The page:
The "cure" of a deaf woman turned out to be a woman who, according to her doctor, was not deaf in the first place.

The cure of three deaf boys turned out to be bogus.

A Houston woman who thought she was cured of lung cancer ("It will never come back!" Hinn told her) rejected her doctors' advice and care--and died two months later.

The heavyweight boxer Evander Holyfield, banned from boxing because of a heart condition, went to a Benny Hinn crusade in Philadelphia, had Hinn lay hands on him, and gave Hinn a check for $265,000 after he was told he was healed. In fact, he passed his next examination by the boxing commission, but later his doctors said he never had a heart condition in the first place--he had been misdiagnosed.

Hinn claimed that God ripped the pacemaker out of a woman's body because she didn't need it anymore.

Hinn claims that a man in Ghana was raised from the dead on the platform. "We have it on video!" he says--although he's never produced the video.

I could go on, but you get the idea. Even sadder than the people who think they're healed are the ones so sick that Hinn's employees never allow them to be seen on stage. People suffering from paralysis, brain damage, dementia and the like--people who couldn't possibly make any "demonstration" on stage--are rejected at a screening session held backstage.

In two cases journalists have tried to verify all the healings at a particular crusade. For an HBO documentary called A Question of Miracles, researchers attended a Portland, Oregon, crusade at which 76 miracles were claimed. Even though Hinn had agreed to provide medical verification of each one, he stonewalled requests for the data, then eventually responded 13 weeks later--with only five names. HBO followed up the five cases and determined that a woman "cured" of lung cancer had died nine months later, an old woman's broken vertebra wasn't healed after all, a man with a logging injury deteriorated as he refused medication and a needed operation, a woman claiming to be healed of deafness had never been deaf (according to her husband), and a woman complaining of "breathlessness" had stopped going to the doctor on instructions of her mother.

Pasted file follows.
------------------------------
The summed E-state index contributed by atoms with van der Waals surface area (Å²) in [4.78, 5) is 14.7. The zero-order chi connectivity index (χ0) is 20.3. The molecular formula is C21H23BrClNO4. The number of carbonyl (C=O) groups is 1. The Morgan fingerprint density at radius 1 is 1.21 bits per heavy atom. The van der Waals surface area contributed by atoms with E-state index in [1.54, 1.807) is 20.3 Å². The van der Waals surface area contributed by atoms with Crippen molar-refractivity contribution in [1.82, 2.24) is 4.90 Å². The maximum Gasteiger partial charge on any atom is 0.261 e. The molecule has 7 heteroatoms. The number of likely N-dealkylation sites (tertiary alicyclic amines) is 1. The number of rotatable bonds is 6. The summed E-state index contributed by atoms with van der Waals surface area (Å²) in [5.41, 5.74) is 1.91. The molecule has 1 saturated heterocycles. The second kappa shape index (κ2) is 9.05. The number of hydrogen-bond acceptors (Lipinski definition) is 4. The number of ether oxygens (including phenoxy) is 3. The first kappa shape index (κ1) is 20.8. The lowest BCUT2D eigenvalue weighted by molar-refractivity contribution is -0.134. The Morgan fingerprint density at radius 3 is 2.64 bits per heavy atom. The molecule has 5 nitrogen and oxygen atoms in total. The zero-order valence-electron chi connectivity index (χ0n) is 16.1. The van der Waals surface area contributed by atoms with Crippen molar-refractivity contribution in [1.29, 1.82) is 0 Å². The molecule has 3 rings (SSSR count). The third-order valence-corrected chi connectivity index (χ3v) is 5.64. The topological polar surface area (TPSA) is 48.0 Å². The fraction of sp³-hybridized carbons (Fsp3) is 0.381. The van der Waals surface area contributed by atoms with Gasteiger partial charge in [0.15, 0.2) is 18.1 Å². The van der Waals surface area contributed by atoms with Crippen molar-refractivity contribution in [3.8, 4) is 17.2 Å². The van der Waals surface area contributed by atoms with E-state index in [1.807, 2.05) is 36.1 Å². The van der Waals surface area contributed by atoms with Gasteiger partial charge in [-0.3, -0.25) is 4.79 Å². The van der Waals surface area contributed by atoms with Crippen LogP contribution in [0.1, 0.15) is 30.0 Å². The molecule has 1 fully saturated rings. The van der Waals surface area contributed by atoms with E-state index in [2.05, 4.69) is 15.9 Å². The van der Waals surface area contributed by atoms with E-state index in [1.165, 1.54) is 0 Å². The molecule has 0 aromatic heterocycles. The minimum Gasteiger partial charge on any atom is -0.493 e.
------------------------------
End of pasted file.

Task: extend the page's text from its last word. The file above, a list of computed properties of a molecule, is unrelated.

Then in December 2002 NBC's Dateline tried to duplicate the HBO study. At a crusade in Las Vegas they counted 56 miracles. Of those, Hinn eventually provided data "proving" five of them. Four of those people refused to share their medical records with NBC. The remaining one, a woman supposedly cured of Lou Gehrig's Disease, had been misdiagnosed, according to her doctor.

There have been so many documentaries and investigations on Hinn--almost all of them orchestrated by Trinity Foundation--that they even have a common structure:

Here's what he looks like in action.

Here's what he claims to do.

Here's what his critics say.

Is he a fraud or is he a healer?

Let's find out.

Not much healing going on.

Okay, here's what Hinn says in his defense.

And one thing Hinn says in his defense--when confronted with evidence that someone claimed to be healed and then died--is that "The reason people lose their healing is because they begin questioning if God really did it."

This may be his cruelest teaching of all. If you're not healed--or, worse yet, if your sick child is not healed--it's your fault, for not having enough faith. It's at this point that Hinn's ministry almost passes over into the realm of primitive magic--i.e., if you want it bad enough, and you say the right things and feel the right things, it will come true.

As it turns out, though, the media investigations are the best thing that ever happened to Hinn. They made him more famous, and more recognizable, than religious TV ever could have. And since most of his audience is made up of the truly desperate--the chronically sick, the dying, people living with pain--Benny Hinn became one more "treatment" for them to take a shot at.